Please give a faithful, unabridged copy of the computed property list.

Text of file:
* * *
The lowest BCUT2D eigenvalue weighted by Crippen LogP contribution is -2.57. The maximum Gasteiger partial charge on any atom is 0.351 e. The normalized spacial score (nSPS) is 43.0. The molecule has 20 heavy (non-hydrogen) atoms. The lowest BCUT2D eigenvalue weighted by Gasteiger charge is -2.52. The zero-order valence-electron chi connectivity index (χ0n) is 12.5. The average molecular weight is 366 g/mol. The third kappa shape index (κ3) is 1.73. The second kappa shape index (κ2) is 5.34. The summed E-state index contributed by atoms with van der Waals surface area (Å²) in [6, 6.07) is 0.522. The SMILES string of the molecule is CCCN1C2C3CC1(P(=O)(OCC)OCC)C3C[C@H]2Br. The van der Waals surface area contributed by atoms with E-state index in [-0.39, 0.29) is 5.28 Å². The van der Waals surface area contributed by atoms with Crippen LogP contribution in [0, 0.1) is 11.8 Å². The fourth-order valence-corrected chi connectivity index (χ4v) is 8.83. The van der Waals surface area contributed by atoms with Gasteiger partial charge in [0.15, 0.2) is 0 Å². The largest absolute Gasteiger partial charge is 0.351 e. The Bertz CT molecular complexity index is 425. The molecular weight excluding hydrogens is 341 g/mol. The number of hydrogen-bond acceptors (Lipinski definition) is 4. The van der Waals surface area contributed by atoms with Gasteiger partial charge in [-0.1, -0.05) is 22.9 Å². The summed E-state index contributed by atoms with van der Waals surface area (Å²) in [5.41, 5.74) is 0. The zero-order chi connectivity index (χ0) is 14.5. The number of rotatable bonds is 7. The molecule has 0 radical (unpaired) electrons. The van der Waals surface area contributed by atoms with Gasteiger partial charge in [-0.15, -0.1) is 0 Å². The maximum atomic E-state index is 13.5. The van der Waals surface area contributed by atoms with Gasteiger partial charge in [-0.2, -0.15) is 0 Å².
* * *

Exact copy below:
The lowest BCUT2D eigenvalue weighted by Crippen LogP contribution is -2.57. The maximum Gasteiger partial charge on any atom is 0.351 e. The normalized spacial score (nSPS) is 43.0. The molecule has 20 heavy (non-hydrogen) atoms. The lowest BCUT2D eigenvalue weighted by Gasteiger charge is -2.52. The zero-order valence-electron chi connectivity index (χ0n) is 12.5. The average molecular weight is 366 g/mol. The third kappa shape index (κ3) is 1.73. The second kappa shape index (κ2) is 5.34. The summed E-state index contributed by atoms with van der Waals surface area (Å²) in [6, 6.07) is 0.522. The SMILES string of the molecule is CCCN1C2C3CC1(P(=O)(OCC)OCC)C3C[C@H]2Br. The van der Waals surface area contributed by atoms with E-state index in [-0.39, 0.29) is 5.28 Å². The van der Waals surface area contributed by atoms with Crippen LogP contribution in [0, 0.1) is 11.8 Å². The fourth-order valence-corrected chi connectivity index (χ4v) is 8.83. The van der Waals surface area contributed by atoms with Gasteiger partial charge in [0.15, 0.2) is 0 Å². The largest absolute Gasteiger partial charge is 0.351 e. The Bertz CT molecular complexity index is 425. The molecular weight excluding hydrogens is 341 g/mol. The number of hydrogen-bond acceptors (Lipinski definition) is 4. The van der Waals surface area contributed by atoms with Gasteiger partial charge in [-0.1, -0.05) is 22.9 Å². The summed E-state index contributed by atoms with van der Waals surface area (Å²) in [5.41, 5.74) is 0. The zero-order chi connectivity index (χ0) is 14.5. The number of rotatable bonds is 7. The molecule has 0 radical (unpaired) electrons. The van der Waals surface area contributed by atoms with Gasteiger partial charge in [-0.15, -0.1) is 0 Å². The maximum atomic E-state index is 13.5. The van der Waals surface area contributed by atoms with Gasteiger partial charge in [-0.2, -0.15) is 0 Å².